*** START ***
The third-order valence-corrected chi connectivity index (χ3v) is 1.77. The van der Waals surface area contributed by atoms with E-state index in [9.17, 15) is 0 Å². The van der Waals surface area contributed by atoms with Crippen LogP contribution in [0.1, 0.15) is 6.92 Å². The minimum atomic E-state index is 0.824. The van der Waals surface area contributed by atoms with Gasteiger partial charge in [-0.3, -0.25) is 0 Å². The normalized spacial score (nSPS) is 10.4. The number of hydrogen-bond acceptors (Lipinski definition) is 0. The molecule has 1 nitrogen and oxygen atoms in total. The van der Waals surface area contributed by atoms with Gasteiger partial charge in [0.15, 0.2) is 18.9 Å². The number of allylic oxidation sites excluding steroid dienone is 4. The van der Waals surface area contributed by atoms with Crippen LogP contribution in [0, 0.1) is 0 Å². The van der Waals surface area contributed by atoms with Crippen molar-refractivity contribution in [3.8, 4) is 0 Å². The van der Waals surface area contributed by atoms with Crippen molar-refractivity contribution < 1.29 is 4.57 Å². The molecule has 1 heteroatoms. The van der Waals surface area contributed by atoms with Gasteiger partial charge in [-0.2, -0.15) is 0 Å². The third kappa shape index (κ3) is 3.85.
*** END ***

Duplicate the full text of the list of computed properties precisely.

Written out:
The third-order valence-corrected chi connectivity index (χ3v) is 1.77. The van der Waals surface area contributed by atoms with E-state index in [9.17, 15) is 0 Å². The van der Waals surface area contributed by atoms with Crippen LogP contribution in [0.1, 0.15) is 6.92 Å². The minimum atomic E-state index is 0.824. The van der Waals surface area contributed by atoms with Gasteiger partial charge in [-0.3, -0.25) is 0 Å². The normalized spacial score (nSPS) is 10.4. The number of hydrogen-bond acceptors (Lipinski definition) is 0. The molecule has 1 nitrogen and oxygen atoms in total. The van der Waals surface area contributed by atoms with Gasteiger partial charge in [0.15, 0.2) is 18.9 Å². The number of allylic oxidation sites excluding steroid dienone is 4. The van der Waals surface area contributed by atoms with Crippen LogP contribution in [0, 0.1) is 0 Å². The van der Waals surface area contributed by atoms with Crippen molar-refractivity contribution in [3.8, 4) is 0 Å². The van der Waals surface area contributed by atoms with Crippen molar-refractivity contribution < 1.29 is 4.57 Å². The molecule has 1 heteroatoms. The van der Waals surface area contributed by atoms with Gasteiger partial charge in [-0.2, -0.15) is 0 Å². The third kappa shape index (κ3) is 3.85.